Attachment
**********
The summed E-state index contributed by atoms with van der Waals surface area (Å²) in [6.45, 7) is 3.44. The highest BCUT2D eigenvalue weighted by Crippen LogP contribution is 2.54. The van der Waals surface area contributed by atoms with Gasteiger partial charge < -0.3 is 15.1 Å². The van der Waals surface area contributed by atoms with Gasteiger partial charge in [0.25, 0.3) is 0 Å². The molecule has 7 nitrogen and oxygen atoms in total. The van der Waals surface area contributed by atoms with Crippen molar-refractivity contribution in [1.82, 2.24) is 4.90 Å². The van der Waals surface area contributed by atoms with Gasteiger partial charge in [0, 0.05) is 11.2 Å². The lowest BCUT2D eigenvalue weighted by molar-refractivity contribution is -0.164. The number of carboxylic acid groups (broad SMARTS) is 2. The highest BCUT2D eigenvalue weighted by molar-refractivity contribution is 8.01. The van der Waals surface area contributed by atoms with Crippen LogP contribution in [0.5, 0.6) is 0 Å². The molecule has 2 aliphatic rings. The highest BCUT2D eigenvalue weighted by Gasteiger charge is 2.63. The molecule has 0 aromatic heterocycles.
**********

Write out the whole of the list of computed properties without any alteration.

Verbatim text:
The summed E-state index contributed by atoms with van der Waals surface area (Å²) in [6.45, 7) is 3.44. The highest BCUT2D eigenvalue weighted by Crippen LogP contribution is 2.54. The van der Waals surface area contributed by atoms with Gasteiger partial charge < -0.3 is 15.1 Å². The van der Waals surface area contributed by atoms with Gasteiger partial charge in [0.25, 0.3) is 0 Å². The molecule has 7 nitrogen and oxygen atoms in total. The van der Waals surface area contributed by atoms with Crippen molar-refractivity contribution in [1.82, 2.24) is 4.90 Å². The van der Waals surface area contributed by atoms with Gasteiger partial charge in [0, 0.05) is 11.2 Å². The lowest BCUT2D eigenvalue weighted by molar-refractivity contribution is -0.164. The number of carboxylic acid groups (broad SMARTS) is 2. The highest BCUT2D eigenvalue weighted by molar-refractivity contribution is 8.01. The van der Waals surface area contributed by atoms with Crippen LogP contribution in [0.5, 0.6) is 0 Å². The molecule has 2 aliphatic rings. The highest BCUT2D eigenvalue weighted by Gasteiger charge is 2.63. The molecule has 0 aromatic heterocycles.